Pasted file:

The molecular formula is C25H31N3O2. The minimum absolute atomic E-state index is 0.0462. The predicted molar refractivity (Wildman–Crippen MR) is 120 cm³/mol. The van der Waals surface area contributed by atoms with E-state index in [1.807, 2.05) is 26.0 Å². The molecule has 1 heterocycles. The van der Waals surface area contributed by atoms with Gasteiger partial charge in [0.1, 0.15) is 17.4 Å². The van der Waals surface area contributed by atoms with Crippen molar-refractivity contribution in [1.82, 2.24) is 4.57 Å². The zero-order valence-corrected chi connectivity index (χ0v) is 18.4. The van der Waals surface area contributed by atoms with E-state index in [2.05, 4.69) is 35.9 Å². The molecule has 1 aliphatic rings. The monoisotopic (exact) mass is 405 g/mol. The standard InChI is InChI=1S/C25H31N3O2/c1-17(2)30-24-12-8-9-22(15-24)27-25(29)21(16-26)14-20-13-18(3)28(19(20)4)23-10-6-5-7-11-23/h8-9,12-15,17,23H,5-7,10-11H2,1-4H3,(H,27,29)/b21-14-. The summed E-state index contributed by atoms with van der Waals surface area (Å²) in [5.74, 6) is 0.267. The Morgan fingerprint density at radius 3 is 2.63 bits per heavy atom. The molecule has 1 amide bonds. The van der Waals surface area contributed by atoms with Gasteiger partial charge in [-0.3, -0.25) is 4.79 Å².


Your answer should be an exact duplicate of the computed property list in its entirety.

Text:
The molecular formula is C25H31N3O2. The minimum absolute atomic E-state index is 0.0462. The predicted molar refractivity (Wildman–Crippen MR) is 120 cm³/mol. The van der Waals surface area contributed by atoms with E-state index in [1.807, 2.05) is 26.0 Å². The molecule has 1 heterocycles. The van der Waals surface area contributed by atoms with Gasteiger partial charge in [0.1, 0.15) is 17.4 Å². The van der Waals surface area contributed by atoms with Crippen molar-refractivity contribution in [1.82, 2.24) is 4.57 Å². The zero-order valence-corrected chi connectivity index (χ0v) is 18.4. The van der Waals surface area contributed by atoms with E-state index in [2.05, 4.69) is 35.9 Å². The molecule has 1 aliphatic rings. The monoisotopic (exact) mass is 405 g/mol. The standard InChI is InChI=1S/C25H31N3O2/c1-17(2)30-24-12-8-9-22(15-24)27-25(29)21(16-26)14-20-13-18(3)28(19(20)4)23-10-6-5-7-11-23/h8-9,12-15,17,23H,5-7,10-11H2,1-4H3,(H,27,29)/b21-14-. The summed E-state index contributed by atoms with van der Waals surface area (Å²) in [5.74, 6) is 0.267. The Morgan fingerprint density at radius 3 is 2.63 bits per heavy atom. The molecule has 1 amide bonds. The van der Waals surface area contributed by atoms with Gasteiger partial charge in [-0.3, -0.25) is 4.79 Å².